The latter proves a problem when Daniel stumbles into a crime scene in the woods near where he's currently living, woods also inhabited by a dryad who thinks he should get involved in stopping what's responsible for this and a previous murder. Being somewhat itinerant and in the wrong place at the wrong time, Daniel finds himself dragged into the murder investigation whether he wants it or not, with all the repercussions for his privacy of the social media age. 

 

That situation proves to be the first of two supernatural issues Daniel faces in The Green Man's Heir, as the dryad in question has come from somewhere else and Daniel is keen to meet others like him. That search leads him to another situation, meeting someone who is like him in many ways (since she can see the creatures he can) but without, I'm glad to say, taking a lazy route into instalove in the way so many authors would have been unable to resist. Through shared adversity, Daniel and Eleanor become friends and he's clearly hopeful it will turn into more, but a relationship at this point would have been too obvious. 

 

All of this is set in a part of the world I'm very familiar with, though I'm not completely convinced with how easily Daniel seems able to get hold of takeaway food at odd hours of the day or night - the kind of places in question aren't still necessarily so cosmopolitan! Anyway, it kept me turning the pages and if there's a sequel, I will definitely pick it up, so who can ask for more?

Review
4 Stars
Foundryside - Robert Jackson Bennett
Foundryside - Robert Jackson Bennett

Since I really enjoyed this author's previous series (The Divine Cities, which starts with City of Stairs), I was keen to get hold of Foundryside even though the thought of starting another trilogy really didn't appeal. 

 

This book is set in a different world from the previous series, one where all of the action takes place in an area dominated by four great merchant houses - there's a clear demarcation between the areas they control and where the rest of the population scrape a living, with the mechanisms they employ (a kind of writing called scriving that works like computer code for reality) keeping everyone in their place. It's in this very ordered world that we initially meet two of our protagonists - a thief (Sancia) who is hyper-sensitive to everything and a son of one of the merchant houses (Gregor) who's returned from war with a different perspective on how things ought to be.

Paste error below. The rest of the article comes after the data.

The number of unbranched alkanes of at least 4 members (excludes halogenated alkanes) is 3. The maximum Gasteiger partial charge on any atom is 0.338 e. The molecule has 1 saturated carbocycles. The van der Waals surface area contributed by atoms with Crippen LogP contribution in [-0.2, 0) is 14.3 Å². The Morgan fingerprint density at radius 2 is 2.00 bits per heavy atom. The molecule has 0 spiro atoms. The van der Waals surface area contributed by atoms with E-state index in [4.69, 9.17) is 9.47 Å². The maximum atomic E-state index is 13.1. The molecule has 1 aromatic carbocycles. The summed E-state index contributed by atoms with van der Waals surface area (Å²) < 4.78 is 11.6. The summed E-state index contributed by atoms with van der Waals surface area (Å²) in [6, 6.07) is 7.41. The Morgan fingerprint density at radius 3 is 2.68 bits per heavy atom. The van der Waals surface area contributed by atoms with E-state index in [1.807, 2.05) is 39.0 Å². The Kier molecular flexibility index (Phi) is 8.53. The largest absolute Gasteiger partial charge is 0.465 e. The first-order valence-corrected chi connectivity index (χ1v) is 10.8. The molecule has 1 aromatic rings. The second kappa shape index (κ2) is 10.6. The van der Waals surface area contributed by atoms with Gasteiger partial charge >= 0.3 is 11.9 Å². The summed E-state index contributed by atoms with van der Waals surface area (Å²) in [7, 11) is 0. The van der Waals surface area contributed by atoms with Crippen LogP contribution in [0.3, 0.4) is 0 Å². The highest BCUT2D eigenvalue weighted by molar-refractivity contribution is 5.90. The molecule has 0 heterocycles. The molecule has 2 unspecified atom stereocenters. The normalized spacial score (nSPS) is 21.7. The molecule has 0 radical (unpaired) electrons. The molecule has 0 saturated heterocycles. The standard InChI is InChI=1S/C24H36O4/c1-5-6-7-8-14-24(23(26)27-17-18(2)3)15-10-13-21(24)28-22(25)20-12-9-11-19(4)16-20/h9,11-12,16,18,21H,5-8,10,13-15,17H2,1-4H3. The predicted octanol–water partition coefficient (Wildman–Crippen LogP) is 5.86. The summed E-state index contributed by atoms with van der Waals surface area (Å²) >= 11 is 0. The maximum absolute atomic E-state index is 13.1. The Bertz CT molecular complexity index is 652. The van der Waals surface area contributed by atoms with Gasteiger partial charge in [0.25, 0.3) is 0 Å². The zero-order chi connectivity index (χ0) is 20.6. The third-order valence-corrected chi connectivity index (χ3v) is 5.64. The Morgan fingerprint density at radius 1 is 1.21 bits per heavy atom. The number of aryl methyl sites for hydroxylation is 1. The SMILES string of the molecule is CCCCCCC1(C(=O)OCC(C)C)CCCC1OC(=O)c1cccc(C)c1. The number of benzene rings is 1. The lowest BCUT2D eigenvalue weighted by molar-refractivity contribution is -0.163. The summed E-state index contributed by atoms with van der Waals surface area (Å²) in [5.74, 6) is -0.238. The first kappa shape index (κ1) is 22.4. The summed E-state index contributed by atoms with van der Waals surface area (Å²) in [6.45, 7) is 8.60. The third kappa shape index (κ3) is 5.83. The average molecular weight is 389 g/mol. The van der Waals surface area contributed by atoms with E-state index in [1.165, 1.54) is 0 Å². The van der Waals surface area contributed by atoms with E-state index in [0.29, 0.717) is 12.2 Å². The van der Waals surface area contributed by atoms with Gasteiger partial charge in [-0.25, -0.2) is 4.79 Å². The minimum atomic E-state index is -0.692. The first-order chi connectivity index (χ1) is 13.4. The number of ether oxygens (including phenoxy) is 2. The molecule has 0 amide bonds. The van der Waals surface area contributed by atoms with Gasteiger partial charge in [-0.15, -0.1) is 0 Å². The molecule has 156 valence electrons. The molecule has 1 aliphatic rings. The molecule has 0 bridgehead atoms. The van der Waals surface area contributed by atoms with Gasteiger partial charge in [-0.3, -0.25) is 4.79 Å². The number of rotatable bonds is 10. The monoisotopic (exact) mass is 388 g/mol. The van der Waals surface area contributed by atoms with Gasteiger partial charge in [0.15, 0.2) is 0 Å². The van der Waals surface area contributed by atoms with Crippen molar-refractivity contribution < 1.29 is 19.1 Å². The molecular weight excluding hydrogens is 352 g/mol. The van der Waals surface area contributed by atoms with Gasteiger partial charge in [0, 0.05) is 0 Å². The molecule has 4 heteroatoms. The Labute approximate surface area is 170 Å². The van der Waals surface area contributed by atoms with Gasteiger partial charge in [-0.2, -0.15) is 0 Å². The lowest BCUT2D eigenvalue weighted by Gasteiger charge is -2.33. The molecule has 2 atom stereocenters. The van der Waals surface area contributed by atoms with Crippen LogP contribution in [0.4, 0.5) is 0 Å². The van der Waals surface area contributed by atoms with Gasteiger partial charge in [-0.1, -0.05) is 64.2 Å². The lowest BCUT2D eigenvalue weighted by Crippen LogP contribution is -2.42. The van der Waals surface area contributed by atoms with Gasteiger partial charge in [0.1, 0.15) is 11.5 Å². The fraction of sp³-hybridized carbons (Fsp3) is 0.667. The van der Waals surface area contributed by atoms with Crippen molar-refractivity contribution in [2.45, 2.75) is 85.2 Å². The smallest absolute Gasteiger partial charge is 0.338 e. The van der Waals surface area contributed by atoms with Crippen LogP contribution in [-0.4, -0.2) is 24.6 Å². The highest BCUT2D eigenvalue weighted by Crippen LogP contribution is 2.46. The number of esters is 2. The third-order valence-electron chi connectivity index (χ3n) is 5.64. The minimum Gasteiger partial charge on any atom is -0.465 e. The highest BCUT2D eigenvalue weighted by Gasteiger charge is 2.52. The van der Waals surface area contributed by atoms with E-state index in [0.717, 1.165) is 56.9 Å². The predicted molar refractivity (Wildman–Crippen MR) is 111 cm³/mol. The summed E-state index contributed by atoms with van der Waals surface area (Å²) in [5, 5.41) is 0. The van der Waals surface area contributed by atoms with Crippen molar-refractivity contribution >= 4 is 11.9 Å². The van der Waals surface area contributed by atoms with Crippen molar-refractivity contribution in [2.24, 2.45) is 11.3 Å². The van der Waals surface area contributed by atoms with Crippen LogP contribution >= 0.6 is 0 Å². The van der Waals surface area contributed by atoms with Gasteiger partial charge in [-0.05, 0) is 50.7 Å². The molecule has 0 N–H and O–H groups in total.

Sancia is hired to steal something and that something turns out to be an artefact created by the people who first invented scriving. Except they went one better and started messing with reality, using items just like the one Sancia now has in her possession. When one of the merchant houses is looking to stockpile these artefacts and start to mess with the system, corrupt as it is, Sancia and Gregor reluctantly join forces to steal those artefacts, with the help of a few other folks they pick up along the way. Yes, it's a heist movie! 

 

As they discover along the way, the enemy is not necessarily who it seems to be and both Sancia and Gregor are going to get unpleasant surprises about who they are and what they have lived through. They're not the only one with unpleasant experiences, as two people literally explode at one point and another implodes, so while I wouldn't necessarily categorise this book as 'grimdark' there are probably going to be people it won't work for as a result.